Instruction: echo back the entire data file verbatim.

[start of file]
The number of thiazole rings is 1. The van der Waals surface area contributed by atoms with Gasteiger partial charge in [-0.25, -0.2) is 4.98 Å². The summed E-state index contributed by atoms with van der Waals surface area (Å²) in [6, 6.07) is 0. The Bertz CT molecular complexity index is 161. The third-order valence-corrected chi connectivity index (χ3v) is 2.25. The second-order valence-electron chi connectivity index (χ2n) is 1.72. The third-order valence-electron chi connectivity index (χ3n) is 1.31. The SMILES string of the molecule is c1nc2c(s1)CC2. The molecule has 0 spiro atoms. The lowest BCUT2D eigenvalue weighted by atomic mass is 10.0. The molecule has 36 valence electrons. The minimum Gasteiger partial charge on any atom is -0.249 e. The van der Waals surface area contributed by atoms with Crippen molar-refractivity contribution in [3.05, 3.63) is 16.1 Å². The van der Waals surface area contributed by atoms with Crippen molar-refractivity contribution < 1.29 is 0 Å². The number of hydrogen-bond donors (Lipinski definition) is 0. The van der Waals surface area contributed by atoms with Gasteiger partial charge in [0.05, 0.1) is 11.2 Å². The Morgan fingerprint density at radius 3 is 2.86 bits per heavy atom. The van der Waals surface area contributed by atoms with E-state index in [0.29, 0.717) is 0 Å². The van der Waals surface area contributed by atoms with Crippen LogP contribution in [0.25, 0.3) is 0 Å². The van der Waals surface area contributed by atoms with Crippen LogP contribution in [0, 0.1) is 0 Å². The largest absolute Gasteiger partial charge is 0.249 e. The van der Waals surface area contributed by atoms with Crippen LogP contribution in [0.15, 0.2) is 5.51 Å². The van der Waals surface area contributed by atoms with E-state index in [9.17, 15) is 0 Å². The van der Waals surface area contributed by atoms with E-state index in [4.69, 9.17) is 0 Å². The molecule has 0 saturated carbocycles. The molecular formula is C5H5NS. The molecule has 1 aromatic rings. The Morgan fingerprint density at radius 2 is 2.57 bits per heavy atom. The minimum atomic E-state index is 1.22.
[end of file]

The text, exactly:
The number of thiazole rings is 1. The van der Waals surface area contributed by atoms with Gasteiger partial charge in [-0.25, -0.2) is 4.98 Å². The summed E-state index contributed by atoms with van der Waals surface area (Å²) in [6, 6.07) is 0. The Bertz CT molecular complexity index is 161. The third-order valence-corrected chi connectivity index (χ3v) is 2.25. The second-order valence-electron chi connectivity index (χ2n) is 1.72. The third-order valence-electron chi connectivity index (χ3n) is 1.31. The SMILES string of the molecule is c1nc2c(s1)CC2. The molecule has 0 spiro atoms. The lowest BCUT2D eigenvalue weighted by atomic mass is 10.0. The molecule has 36 valence electrons. The minimum Gasteiger partial charge on any atom is -0.249 e. The van der Waals surface area contributed by atoms with Crippen molar-refractivity contribution in [3.05, 3.63) is 16.1 Å². The van der Waals surface area contributed by atoms with Crippen molar-refractivity contribution < 1.29 is 0 Å². The number of hydrogen-bond donors (Lipinski definition) is 0. The van der Waals surface area contributed by atoms with Gasteiger partial charge in [0.05, 0.1) is 11.2 Å². The Morgan fingerprint density at radius 3 is 2.86 bits per heavy atom. The van der Waals surface area contributed by atoms with E-state index in [0.29, 0.717) is 0 Å². The van der Waals surface area contributed by atoms with Crippen LogP contribution in [0.25, 0.3) is 0 Å². The van der Waals surface area contributed by atoms with Crippen LogP contribution in [0, 0.1) is 0 Å². The largest absolute Gasteiger partial charge is 0.249 e. The van der Waals surface area contributed by atoms with Crippen LogP contribution in [0.15, 0.2) is 5.51 Å². The van der Waals surface area contributed by atoms with E-state index in [9.17, 15) is 0 Å². The van der Waals surface area contributed by atoms with E-state index in [4.69, 9.17) is 0 Å². The molecule has 0 saturated carbocycles. The molecular formula is C5H5NS. The molecule has 1 aromatic rings. The Morgan fingerprint density at radius 2 is 2.57 bits per heavy atom. The minimum atomic E-state index is 1.22.